Hank is gone — but in a terrible irony, Walt proved that his humanity is not entirely gone. Faced with the ruination of everything he had worked so hard to build, Walt did not think selfishly. He did what he could to push Skyler out of his shadow and try to get the police to believe she was innocent of his Heisenberg empire; and he returned his daughter before striking off on his own. Those were two very decent things Walt did to wrap up the episode. And, perhaps, to begin wrapping up his life.
It’s too much, at this point, to expect Walt to redeem himself, but in pleading for Hank’s life, returning his daughter and trying to protect his wife, Walt has proven that not every part of the man he once was has been taken over by Heisenberg.
Let’s start the week with a little eye candy…
Esteemed actor John Hurt found himself facing a huge challenge while playing the Doctor in “The Day of the Doctor” — no, not portraying a centuries-old alien, but rather all that timey-wimey technobabble!
Hurt told Britain’s Guardian:
“You have to remember that the Doctors are all one person, so I’m not outside of that. I can’t talk about it, but I will say I was really impressed when I did it. Both the previous Doctors – Matt Smith and David Tennant – boy, are they good at it. Whoa-wee! They are so quick, and there’s a huge amount of learning and no time to learn it in. All that fake scientific nonsense — terribly difficult to learn.”
Does anyone think it’s important that he calls Matt and David “previous Doctors”? He probably means that as “actors who have played the role before me,” but still…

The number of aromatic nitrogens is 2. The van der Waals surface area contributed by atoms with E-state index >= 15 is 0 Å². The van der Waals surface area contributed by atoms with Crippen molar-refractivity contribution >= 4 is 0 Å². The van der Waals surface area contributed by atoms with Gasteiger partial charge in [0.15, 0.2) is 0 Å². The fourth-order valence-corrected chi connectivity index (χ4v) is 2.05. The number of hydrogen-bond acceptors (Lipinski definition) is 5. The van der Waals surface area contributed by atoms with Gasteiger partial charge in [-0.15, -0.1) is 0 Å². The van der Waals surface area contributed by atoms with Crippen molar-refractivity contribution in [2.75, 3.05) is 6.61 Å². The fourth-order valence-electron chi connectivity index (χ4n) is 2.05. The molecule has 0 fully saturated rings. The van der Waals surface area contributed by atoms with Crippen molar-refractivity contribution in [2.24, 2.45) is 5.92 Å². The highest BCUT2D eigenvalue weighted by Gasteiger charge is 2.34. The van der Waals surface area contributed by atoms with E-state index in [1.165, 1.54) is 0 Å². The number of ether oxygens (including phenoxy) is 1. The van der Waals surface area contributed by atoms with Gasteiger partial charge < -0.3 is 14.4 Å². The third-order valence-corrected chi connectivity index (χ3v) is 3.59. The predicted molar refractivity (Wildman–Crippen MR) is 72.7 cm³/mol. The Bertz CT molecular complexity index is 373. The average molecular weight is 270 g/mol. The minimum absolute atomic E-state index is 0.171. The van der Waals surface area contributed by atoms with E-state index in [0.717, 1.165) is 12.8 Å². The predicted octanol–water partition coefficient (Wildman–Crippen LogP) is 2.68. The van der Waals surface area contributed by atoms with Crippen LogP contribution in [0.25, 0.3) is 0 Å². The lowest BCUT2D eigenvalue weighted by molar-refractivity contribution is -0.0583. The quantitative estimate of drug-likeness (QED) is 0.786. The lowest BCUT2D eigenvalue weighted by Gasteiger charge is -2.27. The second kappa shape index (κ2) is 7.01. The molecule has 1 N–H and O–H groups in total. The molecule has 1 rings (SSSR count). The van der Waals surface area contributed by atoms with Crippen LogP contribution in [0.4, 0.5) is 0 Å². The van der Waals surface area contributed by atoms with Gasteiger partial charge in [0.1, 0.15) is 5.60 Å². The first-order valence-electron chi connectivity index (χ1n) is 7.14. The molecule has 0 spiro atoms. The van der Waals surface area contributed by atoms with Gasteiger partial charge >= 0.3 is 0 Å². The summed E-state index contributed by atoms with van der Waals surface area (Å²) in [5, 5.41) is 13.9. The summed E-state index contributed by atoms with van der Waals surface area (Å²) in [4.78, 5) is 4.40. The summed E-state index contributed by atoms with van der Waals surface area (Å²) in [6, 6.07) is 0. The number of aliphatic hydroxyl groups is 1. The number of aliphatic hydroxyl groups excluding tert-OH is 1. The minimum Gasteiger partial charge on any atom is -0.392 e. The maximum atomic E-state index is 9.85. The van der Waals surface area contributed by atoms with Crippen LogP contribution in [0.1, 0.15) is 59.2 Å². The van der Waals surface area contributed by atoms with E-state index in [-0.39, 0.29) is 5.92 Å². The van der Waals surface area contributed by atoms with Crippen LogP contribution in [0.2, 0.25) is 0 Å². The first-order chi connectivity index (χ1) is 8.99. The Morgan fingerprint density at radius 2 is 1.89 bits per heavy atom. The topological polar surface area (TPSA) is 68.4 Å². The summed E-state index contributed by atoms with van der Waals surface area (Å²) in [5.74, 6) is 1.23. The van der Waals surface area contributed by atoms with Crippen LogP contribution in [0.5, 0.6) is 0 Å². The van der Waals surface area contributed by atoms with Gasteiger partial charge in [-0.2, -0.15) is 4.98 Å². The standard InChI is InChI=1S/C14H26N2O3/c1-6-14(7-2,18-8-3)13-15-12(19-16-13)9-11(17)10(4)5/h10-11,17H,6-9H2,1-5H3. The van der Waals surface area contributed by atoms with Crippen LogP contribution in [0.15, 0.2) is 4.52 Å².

Anyway, Hurt did say he loved one thing in particular about taking on the role: the fans!
“I’ve done a couple of conferences where you sit and sign autographs for people and then you have photographs taken with them and a lot of them all dressed up in alien suits or Doctor Who whatevers. I was terrified of doing it because I thought they’d all be loonies, but they are absolutely, totally charming as anything. It’s great fun. I’m not saying it’s the healthiest thing – I don’t know whether it is or isn’t – but they are very charming….”
So bravo to those fans who have been lucky enough to meet Hurt — thanks for staying classy!
Erstwhile Fifth Doctor Peter Davison made a few cryptic remarks this week that have folks
speculating hoping he will make a surprise appearance in “The Day of the Doctor,” DOCTOR WHO’s 50th anniversary story. And then he said something not-so-cryptic.
According to a website called Female First, Davison said:
“I’m making an appearance somewhere over that period of time but I can’t reveal in what. I can’t reveal anything specific about it. I’m not allowed to. It is a big year for the show and we’re all doing our bit for it. Trust me.”
Well, when a Doctor asks you to trust him, it’s a good idea to trust him. Even though the Doctor lies. Also: Run.